Wombats are nocturnal, solitary animals occurring in a wide variety of habitats throughout Australia. All wombats are protected as they are native Australian animals. Some species of wombat like the Southern hairy-nosed wombat are endangered in NSW. Wombats live in burrows that can be up to 30 metres long and they may share these with other wombats, though they are very territorial with their feeding grounds. Wombats usually stay in their burrows during the day and come out at night to feed. Although they can be seen out early in the morning and at dusk and will travel up to 3 kilometres a night looking for food.
Wombats can reproduce after they reach 2 years of age and normally breed between September and December. Wombats are marsupial mammals and the newborn wombat has to crawl from the birth canal into the mother’s pouch. The closest living relative to the Wombat is actually the Koala. Although they may not look physically similar, both species have backward-facing pouches. The pouch faces backwards, which protects the joey while the mother is digging. Young wombats will normally stay in the pouch for 7-10 months. Adults are about 1m (40 in) in length with small, stubby tails and weigh between 20-35 kg (44-77 lb) They can reach speeds of 40 km/h when threatened. Average lifespan of a wombat is 20 years.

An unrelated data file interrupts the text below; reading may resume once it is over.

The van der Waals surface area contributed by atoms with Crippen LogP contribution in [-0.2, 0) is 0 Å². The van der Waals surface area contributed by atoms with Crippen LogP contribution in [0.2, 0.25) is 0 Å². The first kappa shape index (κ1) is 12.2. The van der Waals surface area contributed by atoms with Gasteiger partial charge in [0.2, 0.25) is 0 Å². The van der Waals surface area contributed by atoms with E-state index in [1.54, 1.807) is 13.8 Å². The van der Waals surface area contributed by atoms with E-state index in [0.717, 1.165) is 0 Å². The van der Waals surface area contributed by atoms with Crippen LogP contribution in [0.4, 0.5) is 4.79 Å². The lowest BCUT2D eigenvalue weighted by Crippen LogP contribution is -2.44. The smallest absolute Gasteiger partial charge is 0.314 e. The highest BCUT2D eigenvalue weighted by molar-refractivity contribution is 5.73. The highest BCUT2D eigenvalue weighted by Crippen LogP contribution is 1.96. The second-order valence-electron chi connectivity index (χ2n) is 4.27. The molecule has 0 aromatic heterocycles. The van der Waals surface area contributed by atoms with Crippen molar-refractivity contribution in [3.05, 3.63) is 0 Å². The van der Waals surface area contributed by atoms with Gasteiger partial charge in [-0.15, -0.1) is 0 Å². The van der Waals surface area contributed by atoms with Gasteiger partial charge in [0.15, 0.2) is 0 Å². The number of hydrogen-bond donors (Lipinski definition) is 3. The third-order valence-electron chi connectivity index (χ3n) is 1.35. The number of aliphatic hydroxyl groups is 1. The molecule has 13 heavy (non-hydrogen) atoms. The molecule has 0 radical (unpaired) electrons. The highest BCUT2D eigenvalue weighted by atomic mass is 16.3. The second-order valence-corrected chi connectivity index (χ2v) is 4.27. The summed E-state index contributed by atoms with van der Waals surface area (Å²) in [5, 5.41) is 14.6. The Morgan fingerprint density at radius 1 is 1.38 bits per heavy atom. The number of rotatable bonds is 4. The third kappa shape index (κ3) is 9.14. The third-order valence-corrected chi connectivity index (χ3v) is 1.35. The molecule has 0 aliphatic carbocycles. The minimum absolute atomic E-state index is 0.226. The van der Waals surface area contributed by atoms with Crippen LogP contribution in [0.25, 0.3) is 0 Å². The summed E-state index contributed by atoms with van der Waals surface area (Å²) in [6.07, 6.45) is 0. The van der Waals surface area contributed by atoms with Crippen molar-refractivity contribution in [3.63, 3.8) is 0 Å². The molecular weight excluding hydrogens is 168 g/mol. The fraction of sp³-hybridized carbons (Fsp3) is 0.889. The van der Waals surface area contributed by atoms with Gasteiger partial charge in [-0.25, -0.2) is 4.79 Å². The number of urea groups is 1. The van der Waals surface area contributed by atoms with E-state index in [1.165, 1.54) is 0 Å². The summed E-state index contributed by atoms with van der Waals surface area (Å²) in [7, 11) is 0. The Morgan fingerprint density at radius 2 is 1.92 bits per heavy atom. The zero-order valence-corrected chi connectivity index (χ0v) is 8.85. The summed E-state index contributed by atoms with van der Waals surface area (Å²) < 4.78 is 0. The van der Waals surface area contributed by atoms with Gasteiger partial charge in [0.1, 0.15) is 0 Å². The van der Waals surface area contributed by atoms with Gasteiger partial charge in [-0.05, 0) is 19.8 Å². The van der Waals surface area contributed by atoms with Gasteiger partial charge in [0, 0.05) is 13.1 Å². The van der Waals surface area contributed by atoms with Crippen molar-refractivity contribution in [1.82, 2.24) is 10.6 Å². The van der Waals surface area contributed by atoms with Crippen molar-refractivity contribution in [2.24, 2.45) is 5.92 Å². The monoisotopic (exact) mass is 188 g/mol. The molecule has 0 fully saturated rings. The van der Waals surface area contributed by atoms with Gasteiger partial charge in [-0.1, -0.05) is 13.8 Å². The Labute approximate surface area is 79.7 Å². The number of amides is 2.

Proceeds of the original artwork was donated to Wildlife Rescue South Coast
to support the rescue and rehabilitation of Native Australian Fauna